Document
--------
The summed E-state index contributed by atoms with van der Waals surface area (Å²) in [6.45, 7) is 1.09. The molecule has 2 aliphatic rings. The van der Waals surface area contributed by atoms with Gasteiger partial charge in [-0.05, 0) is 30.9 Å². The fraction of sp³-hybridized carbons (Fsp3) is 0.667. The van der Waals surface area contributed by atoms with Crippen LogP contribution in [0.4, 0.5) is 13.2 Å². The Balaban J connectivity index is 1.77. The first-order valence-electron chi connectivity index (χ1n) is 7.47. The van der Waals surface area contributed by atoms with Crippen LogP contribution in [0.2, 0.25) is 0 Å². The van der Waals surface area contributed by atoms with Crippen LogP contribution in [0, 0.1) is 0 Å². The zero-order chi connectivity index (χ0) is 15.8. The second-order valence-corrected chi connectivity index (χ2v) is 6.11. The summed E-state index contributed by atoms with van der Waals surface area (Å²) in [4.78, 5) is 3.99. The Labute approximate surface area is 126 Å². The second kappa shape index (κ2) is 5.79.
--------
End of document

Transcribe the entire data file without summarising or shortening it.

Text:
The summed E-state index contributed by atoms with van der Waals surface area (Å²) in [6.45, 7) is 1.09. The molecule has 2 aliphatic rings. The van der Waals surface area contributed by atoms with Gasteiger partial charge in [-0.05, 0) is 30.9 Å². The fraction of sp³-hybridized carbons (Fsp3) is 0.667. The van der Waals surface area contributed by atoms with Crippen LogP contribution in [0.4, 0.5) is 13.2 Å². The Balaban J connectivity index is 1.77. The first-order valence-electron chi connectivity index (χ1n) is 7.47. The van der Waals surface area contributed by atoms with Crippen LogP contribution in [0.2, 0.25) is 0 Å². The van der Waals surface area contributed by atoms with Crippen LogP contribution in [0, 0.1) is 0 Å². The zero-order chi connectivity index (χ0) is 15.8. The second-order valence-corrected chi connectivity index (χ2v) is 6.11. The summed E-state index contributed by atoms with van der Waals surface area (Å²) in [4.78, 5) is 3.99. The Labute approximate surface area is 126 Å². The second kappa shape index (κ2) is 5.79.